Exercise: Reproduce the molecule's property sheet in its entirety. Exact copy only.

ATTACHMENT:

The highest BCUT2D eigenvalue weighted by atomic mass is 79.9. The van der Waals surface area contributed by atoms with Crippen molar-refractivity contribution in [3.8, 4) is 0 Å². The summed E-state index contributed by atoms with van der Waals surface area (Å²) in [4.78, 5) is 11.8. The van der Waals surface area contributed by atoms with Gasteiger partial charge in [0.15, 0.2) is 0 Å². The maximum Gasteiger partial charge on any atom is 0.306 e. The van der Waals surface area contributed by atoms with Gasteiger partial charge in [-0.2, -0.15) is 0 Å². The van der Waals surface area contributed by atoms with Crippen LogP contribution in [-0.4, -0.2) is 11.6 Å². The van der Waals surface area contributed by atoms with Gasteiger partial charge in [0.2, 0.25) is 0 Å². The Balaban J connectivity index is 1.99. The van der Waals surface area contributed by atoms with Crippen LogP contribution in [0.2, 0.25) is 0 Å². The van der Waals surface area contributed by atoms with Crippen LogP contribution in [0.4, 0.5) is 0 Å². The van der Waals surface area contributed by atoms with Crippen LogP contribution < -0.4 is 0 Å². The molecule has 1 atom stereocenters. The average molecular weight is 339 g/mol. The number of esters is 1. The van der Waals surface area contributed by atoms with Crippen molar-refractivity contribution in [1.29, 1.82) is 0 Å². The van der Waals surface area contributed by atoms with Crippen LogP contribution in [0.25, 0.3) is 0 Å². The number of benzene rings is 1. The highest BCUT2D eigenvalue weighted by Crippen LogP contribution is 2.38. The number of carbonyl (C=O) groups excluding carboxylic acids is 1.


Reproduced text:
The highest BCUT2D eigenvalue weighted by atomic mass is 79.9. The van der Waals surface area contributed by atoms with Crippen molar-refractivity contribution in [3.8, 4) is 0 Å². The summed E-state index contributed by atoms with van der Waals surface area (Å²) in [4.78, 5) is 11.8. The van der Waals surface area contributed by atoms with Gasteiger partial charge in [0.15, 0.2) is 0 Å². The maximum Gasteiger partial charge on any atom is 0.306 e. The van der Waals surface area contributed by atoms with Gasteiger partial charge in [-0.2, -0.15) is 0 Å². The van der Waals surface area contributed by atoms with Crippen LogP contribution in [-0.4, -0.2) is 11.6 Å². The van der Waals surface area contributed by atoms with Gasteiger partial charge in [0.2, 0.25) is 0 Å². The Balaban J connectivity index is 1.99. The van der Waals surface area contributed by atoms with Crippen LogP contribution in [0.2, 0.25) is 0 Å². The van der Waals surface area contributed by atoms with Crippen LogP contribution in [0.4, 0.5) is 0 Å². The van der Waals surface area contributed by atoms with Crippen LogP contribution < -0.4 is 0 Å². The molecule has 1 atom stereocenters. The average molecular weight is 339 g/mol. The number of esters is 1. The van der Waals surface area contributed by atoms with Crippen molar-refractivity contribution in [1.29, 1.82) is 0 Å². The van der Waals surface area contributed by atoms with Crippen LogP contribution in [0.25, 0.3) is 0 Å². The number of benzene rings is 1. The highest BCUT2D eigenvalue weighted by Crippen LogP contribution is 2.38. The number of carbonyl (C=O) groups excluding carboxylic acids is 1.